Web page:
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The Social Origins of Language

By Daniel Dor

Presents a new theoretical framework for the origins of human language and sets key issues in language evolution in their wider context within biological and cultural evolution


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Preposition Placement in English: A Usage-Based Approach

By Thomas Hoffmann

This is the first study that empirically investigates preposition placement across all clause types. The study compares first-language (British English) and second-language (Kenyan English) data and will therefore appeal to readers interested in world Englishes. Over 100 authentic corpus examples are discussed in the text, which will appeal to those who want to see 'real data'


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Free Access 4 You

Free access to several Brill linguistics journals, such as Journal of Jewish Languages, Language Dynamics and Change, and Brill’s Annual of Afroasiatic Languages and Linguistics.


Academic Paper


Title: Cognitive Linguistic approaches to teaching vocabulary: Assessment and integration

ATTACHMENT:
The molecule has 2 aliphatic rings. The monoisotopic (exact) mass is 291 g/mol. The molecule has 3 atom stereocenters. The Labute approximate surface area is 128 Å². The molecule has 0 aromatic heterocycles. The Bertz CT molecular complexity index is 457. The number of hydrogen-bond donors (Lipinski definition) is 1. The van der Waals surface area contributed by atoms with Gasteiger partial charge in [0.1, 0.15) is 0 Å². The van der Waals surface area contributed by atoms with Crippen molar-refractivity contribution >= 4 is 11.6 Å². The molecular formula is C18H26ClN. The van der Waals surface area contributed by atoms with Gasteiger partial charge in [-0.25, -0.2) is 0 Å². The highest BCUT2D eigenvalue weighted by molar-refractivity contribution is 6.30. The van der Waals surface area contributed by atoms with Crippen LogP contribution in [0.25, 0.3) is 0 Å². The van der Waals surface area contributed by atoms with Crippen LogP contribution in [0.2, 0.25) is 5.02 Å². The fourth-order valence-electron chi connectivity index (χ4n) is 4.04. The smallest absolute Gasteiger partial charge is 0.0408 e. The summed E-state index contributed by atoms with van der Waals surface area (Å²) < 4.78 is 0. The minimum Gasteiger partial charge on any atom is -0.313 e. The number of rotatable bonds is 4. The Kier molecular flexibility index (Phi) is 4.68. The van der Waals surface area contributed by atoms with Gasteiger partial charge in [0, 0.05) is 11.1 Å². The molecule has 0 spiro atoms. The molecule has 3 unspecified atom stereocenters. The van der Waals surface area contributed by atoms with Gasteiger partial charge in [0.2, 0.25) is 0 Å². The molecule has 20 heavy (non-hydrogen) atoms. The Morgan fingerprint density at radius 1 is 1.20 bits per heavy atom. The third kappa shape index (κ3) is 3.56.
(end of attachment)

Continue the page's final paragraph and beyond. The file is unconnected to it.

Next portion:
Author: Franks Boers
Institution: Victoria University of Wellington
Linguistic Field: Applied Linguistics; Cognitive Science
Abstract: The pace at which new L2 words or expressions are acquired is influenced by the degree of engagement with them on the part of the learner. Several researchers with a Cognitive-Linguistics (CL) background have, since the 1990s, proposed ways of exploiting non-arbitrary aspects of vocabulary as stimuli for such engagement. Their proposals have been backed up by the results of several quasi-experimental studies. It must be acknowledged, however, that many of these are small-scale, some show only small effect sizes, and some are hard to interpret due to confounding variables. Taken collectively, the reported experiments are nevertheless beginning to constitute a body of evidence in favour of CL-informed instruction that is hard to dismiss, so there is reason to believe that this kind of instruction deserves a niche in second language programmes. However, a judicious implementation of CL ideas stands to gain considerably from a closer alignment with ‘mainstream’ second language vocabulary research. Insights to be taken on board from the mainstream concern issues of selection, the desirability of distributed learning, and the need to cater for complementary types of knowledge.

CUP at LINGUIST

This article appears in Language Teaching Vol. 46, Issue 2, which you can read on Cambridge's site or on LINGUIST .



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